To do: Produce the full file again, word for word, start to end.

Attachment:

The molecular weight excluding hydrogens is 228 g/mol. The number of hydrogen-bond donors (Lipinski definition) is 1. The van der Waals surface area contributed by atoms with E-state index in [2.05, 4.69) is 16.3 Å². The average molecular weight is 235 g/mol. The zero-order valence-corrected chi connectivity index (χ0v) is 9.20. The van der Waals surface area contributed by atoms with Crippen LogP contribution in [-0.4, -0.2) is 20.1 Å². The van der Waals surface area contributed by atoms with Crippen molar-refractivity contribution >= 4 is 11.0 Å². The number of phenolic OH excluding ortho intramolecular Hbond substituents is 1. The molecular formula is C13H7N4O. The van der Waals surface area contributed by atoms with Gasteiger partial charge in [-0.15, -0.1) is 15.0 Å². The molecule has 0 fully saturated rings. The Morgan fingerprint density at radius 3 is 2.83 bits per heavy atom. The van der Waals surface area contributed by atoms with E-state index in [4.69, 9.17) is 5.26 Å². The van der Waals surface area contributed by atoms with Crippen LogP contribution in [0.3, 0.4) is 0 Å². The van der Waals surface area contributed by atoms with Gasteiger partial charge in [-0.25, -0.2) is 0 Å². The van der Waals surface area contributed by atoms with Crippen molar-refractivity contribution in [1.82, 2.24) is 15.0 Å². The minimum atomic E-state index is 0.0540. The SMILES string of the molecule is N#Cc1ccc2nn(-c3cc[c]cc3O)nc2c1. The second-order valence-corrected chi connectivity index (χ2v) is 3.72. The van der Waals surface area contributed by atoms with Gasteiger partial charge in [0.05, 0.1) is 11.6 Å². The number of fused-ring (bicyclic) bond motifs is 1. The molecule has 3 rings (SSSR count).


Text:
The molecular weight excluding hydrogens is 228 g/mol. The number of hydrogen-bond donors (Lipinski definition) is 1. The van der Waals surface area contributed by atoms with E-state index in [2.05, 4.69) is 16.3 Å². The average molecular weight is 235 g/mol. The zero-order valence-corrected chi connectivity index (χ0v) is 9.20. The van der Waals surface area contributed by atoms with Crippen LogP contribution in [-0.4, -0.2) is 20.1 Å². The van der Waals surface area contributed by atoms with Crippen molar-refractivity contribution >= 4 is 11.0 Å². The number of phenolic OH excluding ortho intramolecular Hbond substituents is 1. The molecular formula is C13H7N4O. The van der Waals surface area contributed by atoms with Gasteiger partial charge in [-0.15, -0.1) is 15.0 Å². The molecule has 0 fully saturated rings. The Morgan fingerprint density at radius 3 is 2.83 bits per heavy atom. The van der Waals surface area contributed by atoms with E-state index in [4.69, 9.17) is 5.26 Å². The van der Waals surface area contributed by atoms with Crippen LogP contribution in [0.3, 0.4) is 0 Å². The van der Waals surface area contributed by atoms with Gasteiger partial charge in [-0.25, -0.2) is 0 Å². The van der Waals surface area contributed by atoms with Crippen molar-refractivity contribution in [1.82, 2.24) is 15.0 Å². The minimum atomic E-state index is 0.0540. The SMILES string of the molecule is N#Cc1ccc2nn(-c3cc[c]cc3O)nc2c1. The second-order valence-corrected chi connectivity index (χ2v) is 3.72. The van der Waals surface area contributed by atoms with Gasteiger partial charge in [0.05, 0.1) is 11.6 Å². The number of fused-ring (bicyclic) bond motifs is 1. The molecule has 3 rings (SSSR count).